Biometrics Regulation: Global State-of-Play

Biometrics regulation featured image
April 4, 2023
Online (B-CLE)


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As part of BCLT’s newly launched project on biometrics, we will be hosting a virtual symposium on February 22 and 23, 2023 titled ‘Biometrics Regulation: Global State-of-Play’.  Join us to hear leading global experts in the fields of law, public policy, social science, and computer science discuss existing data protection regulations for biometrics and future pathways for ethical innovation. We will discuss real-world innovations in Digital ID, facial recognition technology, and commercial digital wellness.


The aim of the virtual symposium is to discuss the global state-of-play for biometric data protection. We want to think more critically about biometric technologies as well as biometric regulation. As a result, we want to merge conversations on data protection compliance with broader technological, social and policy issues in different biometric technologies.

Neither biometrics technology itself nor legal frameworks for data protection are new concepts in today’s age of Big Data. But the past decade has witnessed an increasing diffusion of innovation across the globe with global technology supply chains, a reconfiguration in geopolitical alliances, and experimental domestic regulation by different jurisdictions for data and emerging technologies. The data economy is both premised on and sustained by the generation, use and transfer of large amounts of data (quantity) as well as different types of data (quality). This symposium therefore, is one of the first events organized by BCLT that seeks to explore global legal perspectives on data protection.

Specifically, this symposium is focused on biometric data and its role in three different socio-technical innovations – digital ID and service delivery, facial recognition and AI, and commercial digital wellness. We are seeing more investment in and uptake of these innovations across the world as well as by different actors (governmental, private, and humanitarian). Further, these three innovations indicate a gradient in regulation – with more regulations focused on digital ID, and fewer regulations directly focused on commercial digital wellness. Within these regulations however, there are differing degrees of data protection-related rights and obligations.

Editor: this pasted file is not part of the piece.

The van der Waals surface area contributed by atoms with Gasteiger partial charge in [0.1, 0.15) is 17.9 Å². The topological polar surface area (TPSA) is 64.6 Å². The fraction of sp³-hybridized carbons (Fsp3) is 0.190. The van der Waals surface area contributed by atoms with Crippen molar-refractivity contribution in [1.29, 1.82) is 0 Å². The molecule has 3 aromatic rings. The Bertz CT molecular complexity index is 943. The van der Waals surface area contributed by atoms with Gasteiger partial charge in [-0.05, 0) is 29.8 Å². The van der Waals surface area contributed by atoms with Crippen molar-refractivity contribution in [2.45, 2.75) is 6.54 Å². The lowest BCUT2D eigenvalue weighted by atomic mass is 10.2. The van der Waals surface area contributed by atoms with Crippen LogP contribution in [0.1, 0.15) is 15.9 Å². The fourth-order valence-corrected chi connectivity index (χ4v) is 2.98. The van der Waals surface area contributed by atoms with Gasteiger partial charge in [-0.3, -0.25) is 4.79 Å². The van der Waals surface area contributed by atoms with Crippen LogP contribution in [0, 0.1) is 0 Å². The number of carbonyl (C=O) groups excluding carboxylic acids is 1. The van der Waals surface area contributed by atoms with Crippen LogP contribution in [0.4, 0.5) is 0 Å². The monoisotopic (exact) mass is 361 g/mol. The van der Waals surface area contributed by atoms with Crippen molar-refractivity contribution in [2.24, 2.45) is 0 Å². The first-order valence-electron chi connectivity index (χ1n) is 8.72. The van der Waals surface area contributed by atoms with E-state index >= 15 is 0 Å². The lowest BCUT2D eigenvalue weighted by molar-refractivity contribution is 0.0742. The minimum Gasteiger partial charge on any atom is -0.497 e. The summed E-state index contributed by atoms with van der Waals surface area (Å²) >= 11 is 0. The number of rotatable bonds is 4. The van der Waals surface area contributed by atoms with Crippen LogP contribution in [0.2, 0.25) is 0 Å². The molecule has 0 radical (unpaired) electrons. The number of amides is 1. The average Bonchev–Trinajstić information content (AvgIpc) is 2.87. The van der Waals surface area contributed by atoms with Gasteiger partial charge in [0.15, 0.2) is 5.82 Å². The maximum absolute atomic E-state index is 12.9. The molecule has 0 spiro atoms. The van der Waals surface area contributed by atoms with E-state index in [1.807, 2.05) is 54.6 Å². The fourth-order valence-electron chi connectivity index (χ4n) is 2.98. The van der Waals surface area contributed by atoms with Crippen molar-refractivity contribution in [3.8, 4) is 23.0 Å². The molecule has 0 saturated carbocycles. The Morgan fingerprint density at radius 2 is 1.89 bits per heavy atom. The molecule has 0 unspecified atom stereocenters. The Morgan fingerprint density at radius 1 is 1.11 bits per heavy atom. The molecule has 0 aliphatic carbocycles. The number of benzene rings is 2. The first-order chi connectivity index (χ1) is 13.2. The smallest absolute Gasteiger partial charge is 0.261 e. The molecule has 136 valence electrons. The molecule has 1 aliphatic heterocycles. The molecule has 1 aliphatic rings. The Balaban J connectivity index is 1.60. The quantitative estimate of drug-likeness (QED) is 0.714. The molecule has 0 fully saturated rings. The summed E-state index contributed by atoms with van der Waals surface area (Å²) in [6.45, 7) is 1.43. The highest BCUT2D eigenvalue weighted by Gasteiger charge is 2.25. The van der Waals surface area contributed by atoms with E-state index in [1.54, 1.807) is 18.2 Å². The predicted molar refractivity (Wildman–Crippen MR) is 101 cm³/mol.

The symposium has two elements – a descriptive element and a future-facing element.

  • The descriptive element brings together interdisciplinary panels from the fields of law, computer science, social science, and public policy. These panels will outline innovations in the selected biometric technology, the privacy harms or security risks that these innovations entail, the existing legal regulations and compliances for biometric data, and the impact of these regulations (or the lack thereof) on the identified harms and risks.
  • The future-facing panel will bring together legal practitioners, human rights researchers, public policy practitioners and social science researchers to outline global policies, strategies and alliances that can encourage the development of ethical and responsible biometric technologies.

The symposium will comprise of 4-panel discussions, each for a duration of 60 mins. In each panel, speakers will present for 45-50 minutes, and the remaining time will be reserved for Q&A.